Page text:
So I am safely “delivered” by my biker friends in Guanajuato. Gunajajuato is a UNESCO world heritage site in the middle of the mountains squeezed in between the mountains around. It is also a mining town and while I am there the world famous Festival Cervantino, some call it Festival Chupatino (i.e. the drinkers festival), takes place…

[Photo gallery below]

I head up to the “Monumento al Pipila” where I will meet Marcelo, my AirBnB host for Guanajuato. Usually on AirBnB you get the address and go to the place directly, but AirBnB usually charges loads of fees and so I arranged with Marcelo to settle outside of the app. From the Pipila you have a great view over the colorful city, a picture that has probably been taken hundreds of thousands times…

View on Guanajuato from the mountains
Look at all those colors!

So Marcelo says the room last week was about 600 Pesos, hmmm what I saw on AirBnB for now was more like 250 Pesos… He explains to me that there is an algorythm going on that adapts prices to supply and demand. But no problema, he lets me stay for 300 Pesos a night :)

He explains me how to head down into town and how to get back up, so off I go to take a tour off the city. Heading down through the small alleys I am reminded of the small little towns in Switzerland. Many alleys can only be passed on foot and the streets where cars can drive are still just as narrow as in Switzerland. Of course the Architecture is completely different.

Special to Guanajuato is the tunnel system. Many old tunnels that were formerly used for the water are nowadays the main way to pass around town by car, or even on foot. The tunnels can be a little confusing if you are not familiar with them, logically there is no gps signal down there and many tunnels have intersections or split up from one tunnel in two.

Underground Tunnel of Guanajuato
Formerly used for water, those tunnels are now the main roads of Guanajuato

I love the colors of the city, and there is a piece of art everywhere to be found. In the heart of the city, Plaza de la Paz, there is the “Basilica Colegiata de Nuestra Señora de Guanajuato” which was built between 1671 and 1696. It is painted in a colorful yellow and is the one building that stands out if you look out on the city from the mountains.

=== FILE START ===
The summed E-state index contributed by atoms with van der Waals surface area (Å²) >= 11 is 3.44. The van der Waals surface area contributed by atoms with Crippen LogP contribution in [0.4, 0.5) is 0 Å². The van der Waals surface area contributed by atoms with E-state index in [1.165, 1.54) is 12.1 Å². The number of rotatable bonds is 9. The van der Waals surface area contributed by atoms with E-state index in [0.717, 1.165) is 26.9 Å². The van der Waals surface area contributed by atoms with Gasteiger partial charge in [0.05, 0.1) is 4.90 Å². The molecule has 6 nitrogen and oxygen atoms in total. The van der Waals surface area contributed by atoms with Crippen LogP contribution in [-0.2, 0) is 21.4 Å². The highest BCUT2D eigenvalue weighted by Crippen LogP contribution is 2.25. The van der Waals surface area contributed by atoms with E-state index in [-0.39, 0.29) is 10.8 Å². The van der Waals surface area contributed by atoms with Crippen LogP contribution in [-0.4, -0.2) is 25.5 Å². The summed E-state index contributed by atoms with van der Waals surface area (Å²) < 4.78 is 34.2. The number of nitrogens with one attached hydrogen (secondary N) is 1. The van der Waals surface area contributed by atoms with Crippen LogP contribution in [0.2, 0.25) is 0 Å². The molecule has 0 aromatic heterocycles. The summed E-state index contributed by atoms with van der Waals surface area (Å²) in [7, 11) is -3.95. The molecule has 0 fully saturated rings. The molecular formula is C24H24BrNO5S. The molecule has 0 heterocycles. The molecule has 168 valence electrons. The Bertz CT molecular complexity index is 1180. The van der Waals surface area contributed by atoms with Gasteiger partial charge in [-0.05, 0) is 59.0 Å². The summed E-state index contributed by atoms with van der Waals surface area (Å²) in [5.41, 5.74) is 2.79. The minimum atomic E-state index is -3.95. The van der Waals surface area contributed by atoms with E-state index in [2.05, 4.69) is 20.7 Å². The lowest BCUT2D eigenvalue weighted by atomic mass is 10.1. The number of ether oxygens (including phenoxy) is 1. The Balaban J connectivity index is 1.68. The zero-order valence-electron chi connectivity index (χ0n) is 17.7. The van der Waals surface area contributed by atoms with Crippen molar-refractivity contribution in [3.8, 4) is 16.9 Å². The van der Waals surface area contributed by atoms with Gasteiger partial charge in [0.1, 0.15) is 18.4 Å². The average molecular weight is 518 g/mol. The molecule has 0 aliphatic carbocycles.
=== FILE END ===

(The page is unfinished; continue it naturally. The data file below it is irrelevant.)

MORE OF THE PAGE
Metal art with yellow church in background
Oh, art in front of the Basilica!

And as in many other mexicans towns the doors are simply beautiful and just as colorful.

Entrace doors to Bar El Incendio on a red and orange wall with white accents
Entrance to a Bar in Guanajuato

Then very close there is the Theatro Juarez, which these days of course feature some of the cultural events of the festival Cervantino. Also, the Juaraez has always been “the” place to meet other people. When a man asked a girl for a date, he would say “I’ll see you there” meaning they would meet on the steps of the Juarez Theatre. Nowadays people do still meet there, but in the times of smartphones it has become a little less frequent.

Festival Cervantino sign in front of Teatro Juarez
The Festival Cervantino is an internationally known music, art and culture festival

Strolling through the streets I see the police playing guitar. Very interesting I think and start chatting with them. They are actually promoting jobs with the federal police. I think it’s a great idea to let the music do some magic, not that they might find more people like that but it certainly draws a lot more attention, as it did with me. When I ask them if there’s a police song I’ get my own little improvised song, very cool :) A good time to mention that I never had any issues with the police in Mexico, they have always been very friendly. I was told though, that bribing is common in Mexico City.

Mexican police agent in camouflage with guitar
Santiago Flores as the police musician

While the sun starts to set, I start heading up to the place I stay, which is close to the Pipila Monument. I quickly check my maps and pick a road that seems to go more or less straight to my place. The road is called Del Tecolote and is quite beautiful and features nice views on the city and the Pipila Monument.

View on Guanajuato from Del Tecolote, the oldest Street in Guanajuato heading into the mountains.
View on Guanajuato from Del Tecolote, the oldest Street in Guanajuato heading into the mountains.

In the very top part however there seem to be no streetlights. The wind blowing around plastic cups in the dusk does make the sceene a little spooky. Marcelo tells me later that the government tried to make Del Tecolote nice by putting streetlights all the way to the top but people just stole the bulbs, so there’s no light up there anymore. Still I am glad having walked up that street, as it turns out it’s quite historic and the oldest street leading from town to that side of the mountains. In the early days this was the route people brought the necessary things to town with their mules.

Painting of riders with mules heading to Guanajuato on Del Tecolote
Del Tecolote is the oldest street leading from the mountains into Guanajuato. Painting found on the Internet.

I spend a few really great days in Guanajuato, a beautiful little mountain town which has to offer quite a lot. Go ahead and check out some more photos in the gallery below!


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